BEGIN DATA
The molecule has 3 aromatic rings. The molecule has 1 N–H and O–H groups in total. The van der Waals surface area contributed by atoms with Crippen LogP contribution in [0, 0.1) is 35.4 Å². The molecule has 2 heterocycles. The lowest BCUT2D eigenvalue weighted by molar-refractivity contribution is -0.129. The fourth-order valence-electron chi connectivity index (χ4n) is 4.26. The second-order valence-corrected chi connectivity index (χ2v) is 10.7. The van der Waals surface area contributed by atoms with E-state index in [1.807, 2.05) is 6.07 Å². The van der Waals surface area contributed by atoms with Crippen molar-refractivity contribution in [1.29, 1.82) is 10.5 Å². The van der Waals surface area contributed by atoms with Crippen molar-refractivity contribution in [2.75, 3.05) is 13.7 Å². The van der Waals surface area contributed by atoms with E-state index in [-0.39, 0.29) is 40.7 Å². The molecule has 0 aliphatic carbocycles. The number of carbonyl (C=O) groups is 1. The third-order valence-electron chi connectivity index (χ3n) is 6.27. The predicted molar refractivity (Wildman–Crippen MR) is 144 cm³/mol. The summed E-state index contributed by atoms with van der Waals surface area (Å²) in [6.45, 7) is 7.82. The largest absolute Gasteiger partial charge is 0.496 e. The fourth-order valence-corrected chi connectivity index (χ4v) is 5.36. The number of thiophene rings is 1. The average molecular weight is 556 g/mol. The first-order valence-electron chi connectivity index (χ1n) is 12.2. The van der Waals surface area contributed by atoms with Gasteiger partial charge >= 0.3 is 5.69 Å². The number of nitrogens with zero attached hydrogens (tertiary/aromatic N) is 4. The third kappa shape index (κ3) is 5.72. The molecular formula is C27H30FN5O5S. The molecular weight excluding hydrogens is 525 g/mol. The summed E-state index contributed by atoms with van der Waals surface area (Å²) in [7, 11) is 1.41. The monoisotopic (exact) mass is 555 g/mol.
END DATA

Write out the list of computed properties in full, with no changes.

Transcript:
The molecule has 3 aromatic rings. The molecule has 1 N–H and O–H groups in total. The van der Waals surface area contributed by atoms with Crippen LogP contribution in [0, 0.1) is 35.4 Å². The molecule has 2 heterocycles. The lowest BCUT2D eigenvalue weighted by molar-refractivity contribution is -0.129. The fourth-order valence-electron chi connectivity index (χ4n) is 4.26. The second-order valence-corrected chi connectivity index (χ2v) is 10.7. The van der Waals surface area contributed by atoms with E-state index in [1.807, 2.05) is 6.07 Å². The van der Waals surface area contributed by atoms with Crippen molar-refractivity contribution in [1.29, 1.82) is 10.5 Å². The van der Waals surface area contributed by atoms with Crippen molar-refractivity contribution in [2.75, 3.05) is 13.7 Å². The van der Waals surface area contributed by atoms with E-state index in [-0.39, 0.29) is 40.7 Å². The molecule has 0 aliphatic carbocycles. The number of carbonyl (C=O) groups is 1. The third-order valence-electron chi connectivity index (χ3n) is 6.27. The predicted molar refractivity (Wildman–Crippen MR) is 144 cm³/mol. The summed E-state index contributed by atoms with van der Waals surface area (Å²) in [6.45, 7) is 7.82. The largest absolute Gasteiger partial charge is 0.496 e. The fourth-order valence-corrected chi connectivity index (χ4v) is 5.36. The number of thiophene rings is 1. The average molecular weight is 556 g/mol. The first-order valence-electron chi connectivity index (χ1n) is 12.2. The van der Waals surface area contributed by atoms with Gasteiger partial charge >= 0.3 is 5.69 Å². The number of nitrogens with zero attached hydrogens (tertiary/aromatic N) is 4. The third kappa shape index (κ3) is 5.72. The molecular formula is C27H30FN5O5S. The molecular weight excluding hydrogens is 525 g/mol. The summed E-state index contributed by atoms with van der Waals surface area (Å²) in [7, 11) is 1.41. The monoisotopic (exact) mass is 555 g/mol.